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Police Scotland warns of funding threat to 3,000 jobs – BBC News



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Police Scotland is warning that 3,000 officer and staff jobs are at risk without further investment from the Scottish government.

In a report due to go before the Scottish Police Authority (SPA) on Thursday, the force has asked for £128m in additional funding.

If this is not met, Police Scotland said it would look at cutting numbers.

Police Scotland said its request for a further £128m would also fund body worn video cameras and allow a new model of community policing to be developed.

It said that if there was a flat cash settlement – equivalent to a £161m real terms cut over four years – then frontline officer and staff jobs would have to be cut.

This would include a reduction of 1,427 officers – equal to 6.4% of officer numbers – though a continued recruitment freeze and an “extensive voluntary redundancy/voluntary early retirement programme”.

The report states: “Tactical, short-term measures would have to be taken to deliver maximum savings.

“The impact of flat cash could be minimised by implementing a pay freeze for 2024-25, but this would have further operational implications and would still require significant workforce reductions.”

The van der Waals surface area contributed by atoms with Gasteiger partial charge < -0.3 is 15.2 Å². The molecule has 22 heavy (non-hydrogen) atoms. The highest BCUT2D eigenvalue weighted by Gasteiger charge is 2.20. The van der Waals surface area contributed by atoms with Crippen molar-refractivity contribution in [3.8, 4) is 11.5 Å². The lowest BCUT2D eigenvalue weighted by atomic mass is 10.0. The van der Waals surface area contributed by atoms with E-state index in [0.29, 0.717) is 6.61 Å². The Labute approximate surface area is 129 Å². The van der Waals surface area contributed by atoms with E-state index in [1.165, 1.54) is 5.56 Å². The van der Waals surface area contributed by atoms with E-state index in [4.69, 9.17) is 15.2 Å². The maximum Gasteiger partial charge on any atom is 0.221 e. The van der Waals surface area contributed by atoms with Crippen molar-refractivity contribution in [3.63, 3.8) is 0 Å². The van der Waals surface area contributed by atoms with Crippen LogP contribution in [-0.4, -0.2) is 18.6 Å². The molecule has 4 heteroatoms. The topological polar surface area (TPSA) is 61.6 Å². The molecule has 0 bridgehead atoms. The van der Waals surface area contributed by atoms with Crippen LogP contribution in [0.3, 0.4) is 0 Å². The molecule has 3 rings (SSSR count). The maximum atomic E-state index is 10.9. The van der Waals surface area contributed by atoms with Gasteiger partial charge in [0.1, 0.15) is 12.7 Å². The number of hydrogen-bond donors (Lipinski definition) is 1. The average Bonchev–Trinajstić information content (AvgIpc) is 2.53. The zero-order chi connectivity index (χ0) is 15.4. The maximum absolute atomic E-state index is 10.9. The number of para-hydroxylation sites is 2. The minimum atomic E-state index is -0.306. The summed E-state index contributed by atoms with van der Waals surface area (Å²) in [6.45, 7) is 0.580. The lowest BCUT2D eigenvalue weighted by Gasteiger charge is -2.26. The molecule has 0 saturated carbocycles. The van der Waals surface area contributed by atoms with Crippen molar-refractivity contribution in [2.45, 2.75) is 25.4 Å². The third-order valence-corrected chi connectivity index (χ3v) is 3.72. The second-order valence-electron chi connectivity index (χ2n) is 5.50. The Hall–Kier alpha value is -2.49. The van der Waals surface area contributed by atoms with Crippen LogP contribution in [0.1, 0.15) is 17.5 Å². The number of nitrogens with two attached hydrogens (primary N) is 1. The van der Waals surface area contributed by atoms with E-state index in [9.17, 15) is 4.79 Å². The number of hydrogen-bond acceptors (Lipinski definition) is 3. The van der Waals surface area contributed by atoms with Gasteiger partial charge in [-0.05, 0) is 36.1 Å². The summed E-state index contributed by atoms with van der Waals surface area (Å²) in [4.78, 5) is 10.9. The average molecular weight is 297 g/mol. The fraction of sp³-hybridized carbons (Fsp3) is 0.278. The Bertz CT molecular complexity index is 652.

‘Hard choices’

In January, Police Scotland cancelled plans to take on 200 new recruits to save money in the face of a £19m projected overspend.

It was believed that the cuts would allow officers numbers to remain at around 16,600, with support staff numbers to be reduced “proportionately”.

The force said that “hard choices” had to be made to deliver policing with its current Scottish government budget.

Speaking on the BBC’s Sunday Show, Finance Secretary Shona Robison warned that jobs across the public sector workforce are at risk following the chancellor’s autumn statement.

She said: “This will be one of the most difficult budgets under devolution and we will be having a number of challenges around how to make sure we can invest what we can in public services.”

Scottish Conservative justice spokesman Russell Findlay MSP said officers were “being pushed beyond breaking point” by the Scottish government.

He added: “This document is the latest in a series of clear and ominous warnings that continued cuts are impacting on Police Scotland’s job of keeping people safe.”

The Scottish government will publish its tax and spending plans next month.

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